Creating an icon that will have enrich and contribute to the culture of the city of Tokyo. Tokyo is a megapolis that is taking gigantic steps to become the city of the future. The library should become an icon and an important landmark for the city where people could converge and exchange knowledge. The impact of the library should be prolific, intense and symbolic that should reflect the contemporary nature of the city. The participants must aim to create some drama within the volume of the built form; that could be achieved by the factor of height, innovative structural systems, intriguing facades, interesting volumes and shapes, the art of contrast and material juxtaposition, interactive spaces, symbolic value etc.
SITE & PROGRAM
The site for the intervention is located at an edge of Kabukicho district and against the railways coming from Shinjuku station. The site faces the Yasukuni Dori promenade which runs adjacent to it providing easy access and visual access from multiple locations in the vicinity.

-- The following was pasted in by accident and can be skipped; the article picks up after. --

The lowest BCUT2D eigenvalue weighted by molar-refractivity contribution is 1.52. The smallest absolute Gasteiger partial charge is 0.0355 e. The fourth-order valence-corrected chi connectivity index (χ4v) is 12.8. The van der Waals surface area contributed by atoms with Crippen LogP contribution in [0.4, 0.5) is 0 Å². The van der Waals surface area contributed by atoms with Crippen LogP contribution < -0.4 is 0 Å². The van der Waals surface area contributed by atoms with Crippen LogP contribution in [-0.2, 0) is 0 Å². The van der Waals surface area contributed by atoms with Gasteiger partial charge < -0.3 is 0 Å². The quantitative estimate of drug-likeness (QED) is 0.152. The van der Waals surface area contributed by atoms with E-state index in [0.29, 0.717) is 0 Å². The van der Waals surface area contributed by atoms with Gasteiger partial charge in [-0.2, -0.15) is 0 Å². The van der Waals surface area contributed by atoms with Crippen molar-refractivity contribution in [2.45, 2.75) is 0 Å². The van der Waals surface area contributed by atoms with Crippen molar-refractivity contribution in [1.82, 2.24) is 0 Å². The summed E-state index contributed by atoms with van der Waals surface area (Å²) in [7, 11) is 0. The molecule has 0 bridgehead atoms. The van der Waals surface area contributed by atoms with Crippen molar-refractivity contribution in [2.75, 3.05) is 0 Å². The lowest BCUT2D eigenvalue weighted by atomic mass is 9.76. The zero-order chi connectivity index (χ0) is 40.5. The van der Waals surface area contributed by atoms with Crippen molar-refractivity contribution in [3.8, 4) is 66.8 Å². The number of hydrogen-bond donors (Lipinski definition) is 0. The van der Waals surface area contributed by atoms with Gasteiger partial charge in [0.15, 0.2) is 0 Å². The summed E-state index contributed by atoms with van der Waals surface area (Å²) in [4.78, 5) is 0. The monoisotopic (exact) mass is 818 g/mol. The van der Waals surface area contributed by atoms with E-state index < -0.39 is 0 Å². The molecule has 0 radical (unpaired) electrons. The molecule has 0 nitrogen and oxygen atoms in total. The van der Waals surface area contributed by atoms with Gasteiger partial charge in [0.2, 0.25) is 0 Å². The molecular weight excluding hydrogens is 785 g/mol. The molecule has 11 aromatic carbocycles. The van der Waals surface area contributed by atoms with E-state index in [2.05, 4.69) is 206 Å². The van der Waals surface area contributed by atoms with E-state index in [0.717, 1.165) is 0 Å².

- Google Earth: Latitude: 35°41’38”N Longitude: 139°42’01”E
- Site Area: 1064 sq. meters
- Max built area: 10,000 sq. meters
Following are the programmatical features that are to be provided in the proposal for the library. The size, proportions and number of facilities are left to the participant’s discretion and imagination. Competitors are encouraged to design and propose any kind of innovative and intuitive program or function in addition and extension to the following list of functions, but with an argumentized necessity. Keeping in mind the paucity of space in today’s times, explore the possibility of designing multifunctional and dynamic spaces. Here is a list of some exemplary spaces that the participants can follow: